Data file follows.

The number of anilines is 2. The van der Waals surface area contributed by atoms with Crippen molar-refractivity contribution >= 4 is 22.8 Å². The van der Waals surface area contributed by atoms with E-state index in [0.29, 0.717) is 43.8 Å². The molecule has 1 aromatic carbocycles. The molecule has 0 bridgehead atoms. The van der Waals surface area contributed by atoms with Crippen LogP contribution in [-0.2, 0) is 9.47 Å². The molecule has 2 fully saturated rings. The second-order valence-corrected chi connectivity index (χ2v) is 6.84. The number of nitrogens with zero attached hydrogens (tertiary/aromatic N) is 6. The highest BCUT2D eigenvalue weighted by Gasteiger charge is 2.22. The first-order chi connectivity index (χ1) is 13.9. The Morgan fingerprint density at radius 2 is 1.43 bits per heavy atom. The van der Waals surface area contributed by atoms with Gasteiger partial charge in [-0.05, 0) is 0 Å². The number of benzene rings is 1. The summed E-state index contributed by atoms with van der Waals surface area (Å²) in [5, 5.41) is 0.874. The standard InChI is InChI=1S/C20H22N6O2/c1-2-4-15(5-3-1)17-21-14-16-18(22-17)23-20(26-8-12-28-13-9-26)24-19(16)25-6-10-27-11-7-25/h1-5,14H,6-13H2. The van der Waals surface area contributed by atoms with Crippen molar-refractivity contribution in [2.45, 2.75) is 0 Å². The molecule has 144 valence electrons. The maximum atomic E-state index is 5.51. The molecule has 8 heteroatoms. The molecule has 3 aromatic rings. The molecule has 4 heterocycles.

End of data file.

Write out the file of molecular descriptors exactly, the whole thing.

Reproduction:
The number of anilines is 2. The van der Waals surface area contributed by atoms with Crippen molar-refractivity contribution >= 4 is 22.8 Å². The van der Waals surface area contributed by atoms with E-state index in [0.29, 0.717) is 43.8 Å². The molecule has 1 aromatic carbocycles. The molecule has 0 bridgehead atoms. The van der Waals surface area contributed by atoms with Crippen LogP contribution in [-0.2, 0) is 9.47 Å². The molecule has 2 fully saturated rings. The second-order valence-corrected chi connectivity index (χ2v) is 6.84. The number of nitrogens with zero attached hydrogens (tertiary/aromatic N) is 6. The highest BCUT2D eigenvalue weighted by Gasteiger charge is 2.22. The first-order chi connectivity index (χ1) is 13.9. The Morgan fingerprint density at radius 2 is 1.43 bits per heavy atom. The van der Waals surface area contributed by atoms with Gasteiger partial charge in [-0.05, 0) is 0 Å². The number of benzene rings is 1. The summed E-state index contributed by atoms with van der Waals surface area (Å²) in [5, 5.41) is 0.874. The standard InChI is InChI=1S/C20H22N6O2/c1-2-4-15(5-3-1)17-21-14-16-18(22-17)23-20(26-8-12-28-13-9-26)24-19(16)25-6-10-27-11-7-25/h1-5,14H,6-13H2. The van der Waals surface area contributed by atoms with Crippen molar-refractivity contribution in [2.45, 2.75) is 0 Å². The molecule has 144 valence electrons. The maximum atomic E-state index is 5.51. The molecule has 8 heteroatoms. The molecule has 3 aromatic rings. The molecule has 4 heterocycles.